Jerry Villanova, of New York, relaxes Tuesday on the patio of Vintage Bar at the base of Steamboat Ski Area. Base area officials are planning how to best use money to expand the promenade.

Photo by Matt Stensland

Jerry Villanova, of New York, relaxes Tuesday on the patio of Vintage Bar at the base of Steamboat Ski Area. Base area officials are planning how to best use money to expand the promenade.

Steamboat promenade bids $2 million below estimate

URAAC to decide how much of base area project is possible

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— There was good news Tuesday morning when proposals for the summer promenade construction at the base of the ski area were opened. However, members of the citizens advisory committee guiding progress of the work still have tough decisions to make before March 25, when they recommend how much of the project is financially feasible.

Base Area Redevelopment Coordinator Joe Kracum told the Routt County Board of Com­­missioners that instead of the estimated $9.5 million, proposals from contractors tentatively range from $7 million to $7.5 million. With $4.5 million in bond proceeds available to build the promenade, Kracum said, members of the Urban Renewal Authority Advisory Committee are intent on finding ways to squeeze a little more money out of the budget. One possibility is a dramatic reduction in the premium paid to cap bond interest rates, he said.

It remains a possibility, Kra­cum said, that the committee will recommend building the promenade as far as possible from its beginning above Torian Plum into the horseshoe around the lowest ski trails without undertaking any of the hoped-for daylighting of Burgess Creek itself.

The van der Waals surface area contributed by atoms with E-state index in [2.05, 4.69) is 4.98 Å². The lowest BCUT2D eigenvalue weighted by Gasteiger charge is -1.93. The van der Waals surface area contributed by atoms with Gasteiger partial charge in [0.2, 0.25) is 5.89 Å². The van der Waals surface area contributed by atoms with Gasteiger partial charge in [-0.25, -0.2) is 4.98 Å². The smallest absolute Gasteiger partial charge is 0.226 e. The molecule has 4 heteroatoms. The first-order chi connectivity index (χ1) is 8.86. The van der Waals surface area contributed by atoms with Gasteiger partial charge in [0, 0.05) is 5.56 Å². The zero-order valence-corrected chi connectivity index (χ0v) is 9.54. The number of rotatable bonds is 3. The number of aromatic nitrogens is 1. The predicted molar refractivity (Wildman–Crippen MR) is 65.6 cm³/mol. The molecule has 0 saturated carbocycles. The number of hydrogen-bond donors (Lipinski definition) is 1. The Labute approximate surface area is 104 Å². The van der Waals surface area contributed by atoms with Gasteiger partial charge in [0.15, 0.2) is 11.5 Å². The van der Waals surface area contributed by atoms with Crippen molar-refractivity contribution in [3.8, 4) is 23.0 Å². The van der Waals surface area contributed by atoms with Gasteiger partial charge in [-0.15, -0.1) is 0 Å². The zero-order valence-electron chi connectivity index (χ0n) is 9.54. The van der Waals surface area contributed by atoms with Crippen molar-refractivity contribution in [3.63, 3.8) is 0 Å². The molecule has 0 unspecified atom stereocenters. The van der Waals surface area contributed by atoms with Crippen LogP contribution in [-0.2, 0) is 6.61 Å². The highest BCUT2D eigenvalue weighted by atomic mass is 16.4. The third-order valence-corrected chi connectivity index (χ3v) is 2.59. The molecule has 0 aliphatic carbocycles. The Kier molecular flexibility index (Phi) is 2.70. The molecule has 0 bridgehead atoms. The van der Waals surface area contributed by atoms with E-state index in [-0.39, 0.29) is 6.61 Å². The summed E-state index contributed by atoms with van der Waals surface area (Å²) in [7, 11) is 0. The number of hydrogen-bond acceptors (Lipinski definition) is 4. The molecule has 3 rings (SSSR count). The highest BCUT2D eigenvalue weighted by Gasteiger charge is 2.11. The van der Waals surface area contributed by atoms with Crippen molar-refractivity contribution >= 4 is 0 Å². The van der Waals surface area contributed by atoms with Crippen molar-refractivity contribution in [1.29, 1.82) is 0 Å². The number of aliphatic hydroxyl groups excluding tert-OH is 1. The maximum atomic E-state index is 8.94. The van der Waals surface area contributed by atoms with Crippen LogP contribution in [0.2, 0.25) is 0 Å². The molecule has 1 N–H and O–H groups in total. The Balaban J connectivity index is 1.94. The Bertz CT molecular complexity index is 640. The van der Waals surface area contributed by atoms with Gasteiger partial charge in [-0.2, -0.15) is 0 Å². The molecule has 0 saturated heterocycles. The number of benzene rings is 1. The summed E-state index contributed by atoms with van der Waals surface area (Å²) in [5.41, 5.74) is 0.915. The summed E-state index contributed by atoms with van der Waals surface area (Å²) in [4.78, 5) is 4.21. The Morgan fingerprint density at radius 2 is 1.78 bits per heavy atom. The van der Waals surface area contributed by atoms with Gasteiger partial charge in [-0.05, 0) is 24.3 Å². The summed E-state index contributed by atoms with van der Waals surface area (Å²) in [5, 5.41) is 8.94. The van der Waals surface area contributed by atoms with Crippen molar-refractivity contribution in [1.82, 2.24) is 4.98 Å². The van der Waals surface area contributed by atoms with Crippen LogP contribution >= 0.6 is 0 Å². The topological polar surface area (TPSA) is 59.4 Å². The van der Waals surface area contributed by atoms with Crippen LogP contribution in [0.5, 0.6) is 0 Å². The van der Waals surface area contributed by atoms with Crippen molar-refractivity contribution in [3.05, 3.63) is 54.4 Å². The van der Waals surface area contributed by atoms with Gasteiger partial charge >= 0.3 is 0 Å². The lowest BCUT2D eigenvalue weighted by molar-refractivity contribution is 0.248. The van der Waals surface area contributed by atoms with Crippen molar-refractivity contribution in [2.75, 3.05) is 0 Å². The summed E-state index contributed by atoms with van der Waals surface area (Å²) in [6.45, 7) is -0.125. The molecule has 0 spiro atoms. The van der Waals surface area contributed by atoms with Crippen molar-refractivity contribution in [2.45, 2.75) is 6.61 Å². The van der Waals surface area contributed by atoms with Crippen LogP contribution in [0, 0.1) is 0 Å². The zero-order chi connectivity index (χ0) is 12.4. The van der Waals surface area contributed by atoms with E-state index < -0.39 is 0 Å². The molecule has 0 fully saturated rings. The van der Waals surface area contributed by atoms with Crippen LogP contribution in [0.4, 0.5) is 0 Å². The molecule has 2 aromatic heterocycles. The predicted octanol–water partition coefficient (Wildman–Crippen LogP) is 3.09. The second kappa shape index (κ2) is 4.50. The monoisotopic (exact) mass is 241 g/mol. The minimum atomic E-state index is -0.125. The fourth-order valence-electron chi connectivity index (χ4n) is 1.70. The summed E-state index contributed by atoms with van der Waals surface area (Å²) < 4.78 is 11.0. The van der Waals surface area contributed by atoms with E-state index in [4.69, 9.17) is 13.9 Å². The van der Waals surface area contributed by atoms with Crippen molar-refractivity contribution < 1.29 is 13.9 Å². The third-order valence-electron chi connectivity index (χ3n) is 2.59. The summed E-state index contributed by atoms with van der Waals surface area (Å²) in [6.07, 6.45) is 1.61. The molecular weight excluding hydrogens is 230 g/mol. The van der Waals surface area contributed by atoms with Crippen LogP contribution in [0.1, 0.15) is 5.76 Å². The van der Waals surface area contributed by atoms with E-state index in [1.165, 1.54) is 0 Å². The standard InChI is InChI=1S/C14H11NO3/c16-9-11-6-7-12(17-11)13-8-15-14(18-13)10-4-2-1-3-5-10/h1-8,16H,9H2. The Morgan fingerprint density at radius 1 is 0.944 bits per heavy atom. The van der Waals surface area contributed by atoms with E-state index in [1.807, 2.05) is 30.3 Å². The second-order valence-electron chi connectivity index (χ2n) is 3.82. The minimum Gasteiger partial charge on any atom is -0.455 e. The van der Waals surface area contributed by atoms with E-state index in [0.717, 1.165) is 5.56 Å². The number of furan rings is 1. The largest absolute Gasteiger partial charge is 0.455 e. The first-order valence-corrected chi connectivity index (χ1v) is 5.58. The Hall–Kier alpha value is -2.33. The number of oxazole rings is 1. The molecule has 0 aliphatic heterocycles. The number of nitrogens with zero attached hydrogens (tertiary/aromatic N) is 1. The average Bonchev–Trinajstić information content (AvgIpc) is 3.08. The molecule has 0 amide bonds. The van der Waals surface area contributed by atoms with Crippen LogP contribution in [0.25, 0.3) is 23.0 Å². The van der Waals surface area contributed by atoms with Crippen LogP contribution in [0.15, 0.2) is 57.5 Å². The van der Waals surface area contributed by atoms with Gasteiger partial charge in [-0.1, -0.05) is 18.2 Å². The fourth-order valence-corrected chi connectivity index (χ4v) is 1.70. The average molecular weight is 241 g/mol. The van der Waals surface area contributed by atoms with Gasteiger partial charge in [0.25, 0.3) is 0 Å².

“There are some on URAAC who want to do a portion of the creek, some who do not,” Kracum said. “We’ll negotiate the scope of work for the money we have in pocket. The key is that what we do this year is complete and functional. … We’re probably seeing the best price we’re going to see right now.”

Committee members are optimistic that beginning at the northern end of the horseshoe-shaped promenade, they can build south to at least the Sheraton Steamboat Resort’s Morningside Tower and perhaps as far as Gondola Square.

Along the way, they’ll be able to build a complex portion of the promenade that describes an arc around a small, grassy amphitheater as it descends from the rooftop of the Torian parking garage to the elevation of the lower Christie Peak Express chairlift terminal.

Kracum told the commissioners that the Torian Plum Homeowners Association is considering investing as much as $2 million in improvements to the top of its parking garage concurrently with promenade construction.

Initially, work would involve removing the existing natural sod surface to allow repairs to make the roof waterproof. Tentative plans include turning the natural turf into more of a plaza in keeping with the design standards of the promenade, Kracum said.

He added that the Sheraton and Steamboat Ski and Resort Corp. are contemplating taking on concurrent projects that would allow the entities to benefit from volume pricing on everything from brick pavers to light poles.

Nine primary contractors and another 30 or so interested subcontractors attended an informational meeting about the promenade and creek daylighting process, Kracum said. Of the nine, five submitted detailed proposals with 200 firm bid items for the two-year project. The group consisted of four local firms and another from the Front Range.

A contractor selection committee met Tuesday morning and reduced the five proposals to a short list of three. Oral interviews are expected to take place Thursday, and URAAC is expected to make a recommendation to the City Council, acting as the Urban Renewal Authority, by April 6.

Construction is scheduled to begin April 16.

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